The highlight of September for me was Umpqua Plein Air 2017.  I thought I would share with you some details of the event and a few lessons I learned along the way – plus some exciting news!


Umpqua Plein Air is an annual painting event and competition sponsored by the Umpqua Valley Arts Association in Roseburg, Oregon. This year about 55 painters participated in the 4-day event. Artists could paint Wednesday afternoon through Friday evening at any location within a 50-mile radius of UVAA. Hospitality tables are set up at suggested locations where the painters can refuel on some coffee and homemade goodies. On Friday evening, painters turn in three framed paintings that they have completed during the event. The artwork is then juried by the juror and hung in time for the opening reception on Saturday afternoon. The 2017 juror was Kathryn Stats, a very talented and charismatic artist from Utah.

During the event, my friend from Portland and I camped in a yurt at Whistlers Bend Park, near Glide, Oregon.  The yurt was fantastic!  We had a deck that overlooked the N. Umpqua river and even had electricity to keep our cell phones charged — although we had little reception at the campground.  But hey, we were there to paint, not to look at Instagram.  The first afternoon of the event, we got settled into our yurt and did a quick painting by the river before heading back into town to have dinner on the patio at the Parrot House – a very cool restored Victorian house in Roseburg.  The second day of painting, my friend Karen and I went out the N. Umpqua River.  It’s such a beautiful place to be — but I’ll admit, it’s a little intimidating to paint there; rushing water, big rocks, and even bigger old growth forests.  The final day of painting, we stayed closer to the campground because we knew we needed to have time to frame our work and get it to the art center by 5:30 pm.  Around 3:00 pm, we turned our picnic table into a framing table and got to work framing and filling out tags.  

Overall, I had a great experience at Umpqua Plein Air, even though I struggled with my paintings at first.  Painting in a competitive setting is not easy. Even when you are trying to enjoy yourself, it’s easy to feel the pressure, knowing that you have to turn in work at the end of the event!  On some levels, it was motivating and exciting, but there were moments when I was ready to toss in the towel and try again next year.  Even though I have plein air painted quite a bit, I usually consider my plein air work to be studies or lessons to help with my studio work.  And this is the only competition that I’ve entered, so maybe if I were to participate in more, I would become more comfortable with the competitive format.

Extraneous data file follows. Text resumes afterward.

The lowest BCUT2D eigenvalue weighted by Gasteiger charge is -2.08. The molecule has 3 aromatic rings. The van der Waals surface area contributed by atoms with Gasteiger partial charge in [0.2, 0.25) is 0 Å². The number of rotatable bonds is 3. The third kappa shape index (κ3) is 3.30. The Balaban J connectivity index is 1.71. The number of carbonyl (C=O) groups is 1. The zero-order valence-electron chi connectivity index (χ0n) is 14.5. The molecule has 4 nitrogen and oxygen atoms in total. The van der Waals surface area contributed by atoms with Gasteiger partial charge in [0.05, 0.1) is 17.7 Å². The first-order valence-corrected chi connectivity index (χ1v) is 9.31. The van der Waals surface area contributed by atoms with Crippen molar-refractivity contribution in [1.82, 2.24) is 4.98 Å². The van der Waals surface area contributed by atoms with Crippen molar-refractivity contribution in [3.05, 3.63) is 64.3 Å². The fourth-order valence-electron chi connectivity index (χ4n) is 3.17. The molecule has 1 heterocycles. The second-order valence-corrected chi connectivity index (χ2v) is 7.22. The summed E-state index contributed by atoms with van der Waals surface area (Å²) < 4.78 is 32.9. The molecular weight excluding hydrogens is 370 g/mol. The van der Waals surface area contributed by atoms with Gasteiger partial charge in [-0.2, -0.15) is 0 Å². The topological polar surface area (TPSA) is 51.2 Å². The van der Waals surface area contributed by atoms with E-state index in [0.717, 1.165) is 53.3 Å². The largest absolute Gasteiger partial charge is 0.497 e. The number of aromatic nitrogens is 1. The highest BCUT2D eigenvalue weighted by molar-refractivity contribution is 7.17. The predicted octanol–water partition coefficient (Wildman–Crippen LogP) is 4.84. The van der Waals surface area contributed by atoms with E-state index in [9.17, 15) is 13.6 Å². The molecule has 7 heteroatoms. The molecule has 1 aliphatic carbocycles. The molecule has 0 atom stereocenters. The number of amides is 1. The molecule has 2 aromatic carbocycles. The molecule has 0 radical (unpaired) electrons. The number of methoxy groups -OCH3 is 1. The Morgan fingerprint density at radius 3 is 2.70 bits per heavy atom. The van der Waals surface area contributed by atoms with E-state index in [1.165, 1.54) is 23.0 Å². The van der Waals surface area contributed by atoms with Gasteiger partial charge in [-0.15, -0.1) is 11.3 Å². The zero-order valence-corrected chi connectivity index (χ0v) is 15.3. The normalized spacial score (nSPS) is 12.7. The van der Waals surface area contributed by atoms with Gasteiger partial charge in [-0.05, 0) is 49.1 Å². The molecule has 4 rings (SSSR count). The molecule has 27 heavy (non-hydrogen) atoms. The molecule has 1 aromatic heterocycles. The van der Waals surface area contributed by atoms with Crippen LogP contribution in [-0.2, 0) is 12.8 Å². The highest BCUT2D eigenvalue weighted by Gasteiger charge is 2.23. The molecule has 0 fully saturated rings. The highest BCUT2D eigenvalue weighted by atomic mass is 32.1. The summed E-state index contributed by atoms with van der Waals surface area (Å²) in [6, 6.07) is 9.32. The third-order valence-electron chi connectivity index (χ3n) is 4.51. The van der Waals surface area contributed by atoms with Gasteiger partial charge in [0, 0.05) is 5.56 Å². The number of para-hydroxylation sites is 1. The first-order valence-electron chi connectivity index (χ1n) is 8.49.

Based on all of that, I was completely blown away to receive the Juror’s Choice Award for one of my paintings and an Achievement Award for another one!!  My prize for the Juror’s Choice was a Burley Travoy, which is a bicycle cargo trailer, but also the slickest cart for hauling plein air gear that one could imagine!  I’ll write more about the Travoy soon, but for now just let me say that if you are a plein air painter who is tired of lugging your gear back and forth to your car, you need one of these! 

Once I was back home, I reviewed my pre-event notes and lists and wrote myself some tips for next year’s event.  You might find these helpful for a plein air event or even a day of painting with your friends.  

Tips for plein air events:

  1. Pack plenty of healthy food and drink lots of water.
  2. Pack comfortable clothes; prepare for warmer temps than expected and cooler temps than expected.
  3. Limit your time painting in the direct sun or wind (or in the case of 2017, smoke from wildfires). 
  4. Choose subject matter that meets the level that you are at that day! Somedays you are a better painter than other days, so acknowledge and accept that, and choose a subject accordingly. 
  5. Stay in close proximity to your first stop or the location you’re staying at. Don’t waste time searching for the perfect spot.
  6. Read the rules and know the timeline of the event.
  7. Prep and measure your frames and mats before the event. Double check (maybe triple check) that you have everything you need for framing. If possible, bring a practice mat for seeing your work in progress under a mat.
  8. Budget your time. Schedule time for travel, meals, framing, etc. Then stick to your schedule when you’re painting.
  9. Enjoy the process, which is easier said than done in a competition setting. Be serious when painting, but then stop and have fun!
  10. Socialize with other painters. Introduce yourself to other painters and ask them a few questions about their paintings. You can make painting friends pretty easy at an event like this because you all share a love for painting!



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